Large upticks in construction over the past few years have led to even more property-impacting changes to the U.S. housing stock. In these instances, it’s increasingly important to confirm whether structure updates have led to changes to the risk on a carrier’s book. BuildFax’s existing underwriting product suite enables carriers to validate data, accelerating quote to bind, optimizing inspection dollars and substantiating eligibility requirements with insights into new construction, remodels, roof age and more. BuildFax’s newest underwriting insights allow for an even deeper understanding of property-impacting modifications. Some of the most crucial changes involve those that directly impact a structure’s risk: the addition of a pool, pool safety features, fire protection upgrades, and security systems.

    Ensure your customers are getting the coverage they need with additional underwriting insights:

    • Pool Features: The presence of a pool increases a property’s risk level, not to mention sometimes outright violates a carrier’s underwriting guidelines. With access to BuildFax’s new pool attributes, carriers can verify the presence or addition of a pool, pool house, pool deck, pool alarms or pool enclosure at scale. Not only do these insights directly support the underwriting team, but they also allow carriers to price risk competitively and drive accurate loss ratios.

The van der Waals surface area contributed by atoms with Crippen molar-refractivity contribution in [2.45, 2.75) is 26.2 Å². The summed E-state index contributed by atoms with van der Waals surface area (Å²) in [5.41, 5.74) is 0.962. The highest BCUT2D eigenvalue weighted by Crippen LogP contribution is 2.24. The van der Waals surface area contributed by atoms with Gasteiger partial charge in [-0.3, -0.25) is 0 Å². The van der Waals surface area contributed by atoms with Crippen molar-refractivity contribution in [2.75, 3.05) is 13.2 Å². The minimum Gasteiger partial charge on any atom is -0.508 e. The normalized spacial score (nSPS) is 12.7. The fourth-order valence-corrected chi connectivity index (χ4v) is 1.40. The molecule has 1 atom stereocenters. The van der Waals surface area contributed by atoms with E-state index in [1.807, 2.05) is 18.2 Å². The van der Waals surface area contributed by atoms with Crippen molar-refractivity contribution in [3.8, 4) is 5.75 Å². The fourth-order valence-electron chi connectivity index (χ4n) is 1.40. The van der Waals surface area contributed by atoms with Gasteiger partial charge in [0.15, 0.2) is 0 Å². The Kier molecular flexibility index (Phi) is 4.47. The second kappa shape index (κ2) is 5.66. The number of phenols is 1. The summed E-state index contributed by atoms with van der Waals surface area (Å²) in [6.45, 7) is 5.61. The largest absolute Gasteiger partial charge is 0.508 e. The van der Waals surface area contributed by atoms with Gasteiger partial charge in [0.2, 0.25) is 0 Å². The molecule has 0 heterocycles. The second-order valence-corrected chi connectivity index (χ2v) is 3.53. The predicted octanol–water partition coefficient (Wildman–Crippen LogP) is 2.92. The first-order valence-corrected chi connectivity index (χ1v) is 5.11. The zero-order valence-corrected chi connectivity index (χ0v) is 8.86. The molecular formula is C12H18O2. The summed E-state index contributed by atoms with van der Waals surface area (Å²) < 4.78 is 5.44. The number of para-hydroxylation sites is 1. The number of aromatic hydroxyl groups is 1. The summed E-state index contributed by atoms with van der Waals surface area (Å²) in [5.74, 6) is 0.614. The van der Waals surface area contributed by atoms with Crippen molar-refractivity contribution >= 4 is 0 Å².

• Fire and Security Features: Similarly, BuildFax helps carriers identify property characteristics that reduce risk. Among the number of fire prevention and security features BuildFax can recognize are installations or presence of: fire alarms, fire sprinklers, carbon dioxide alarm, security gate, and burglary alarm. These features also allow carriers to confirm whether properties fit within certain underwriting guidelines, but also make it easier for underwriting teams to apply relevant credits and provide validated loss ratios.